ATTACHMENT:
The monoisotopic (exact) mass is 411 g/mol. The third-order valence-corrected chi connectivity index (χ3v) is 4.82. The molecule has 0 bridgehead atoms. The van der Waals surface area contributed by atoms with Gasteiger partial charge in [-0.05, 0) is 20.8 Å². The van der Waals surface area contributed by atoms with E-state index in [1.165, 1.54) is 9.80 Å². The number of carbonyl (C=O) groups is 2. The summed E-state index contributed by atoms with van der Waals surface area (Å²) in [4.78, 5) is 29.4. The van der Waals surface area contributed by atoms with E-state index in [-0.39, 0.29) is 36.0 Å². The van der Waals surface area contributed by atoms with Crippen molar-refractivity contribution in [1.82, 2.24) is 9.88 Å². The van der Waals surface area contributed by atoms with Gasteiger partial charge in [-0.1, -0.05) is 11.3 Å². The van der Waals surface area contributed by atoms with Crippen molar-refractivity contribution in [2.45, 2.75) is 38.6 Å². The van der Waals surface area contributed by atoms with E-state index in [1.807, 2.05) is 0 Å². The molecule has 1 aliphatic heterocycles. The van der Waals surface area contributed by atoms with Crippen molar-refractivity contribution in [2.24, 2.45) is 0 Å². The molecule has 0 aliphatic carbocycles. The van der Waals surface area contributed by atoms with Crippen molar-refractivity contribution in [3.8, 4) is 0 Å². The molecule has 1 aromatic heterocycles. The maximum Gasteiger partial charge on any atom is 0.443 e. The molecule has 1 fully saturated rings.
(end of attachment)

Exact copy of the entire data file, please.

The monoisotopic (exact) mass is 411 g/mol. The third-order valence-corrected chi connectivity index (χ3v) is 4.82. The molecule has 0 bridgehead atoms. The van der Waals surface area contributed by atoms with Gasteiger partial charge in [-0.05, 0) is 20.8 Å². The van der Waals surface area contributed by atoms with E-state index in [1.165, 1.54) is 9.80 Å². The number of carbonyl (C=O) groups is 2. The summed E-state index contributed by atoms with van der Waals surface area (Å²) in [4.78, 5) is 29.4. The van der Waals surface area contributed by atoms with E-state index in [-0.39, 0.29) is 36.0 Å². The van der Waals surface area contributed by atoms with Crippen molar-refractivity contribution in [1.82, 2.24) is 9.88 Å². The van der Waals surface area contributed by atoms with Gasteiger partial charge in [-0.1, -0.05) is 11.3 Å². The van der Waals surface area contributed by atoms with Crippen molar-refractivity contribution in [2.45, 2.75) is 38.6 Å². The van der Waals surface area contributed by atoms with E-state index in [1.807, 2.05) is 0 Å². The molecule has 1 aliphatic heterocycles. The van der Waals surface area contributed by atoms with Crippen molar-refractivity contribution in [2.24, 2.45) is 0 Å². The molecule has 0 aliphatic carbocycles. The van der Waals surface area contributed by atoms with Crippen molar-refractivity contribution in [3.8, 4) is 0 Å². The molecule has 1 aromatic heterocycles. The maximum Gasteiger partial charge on any atom is 0.443 e. The molecule has 1 fully saturated rings.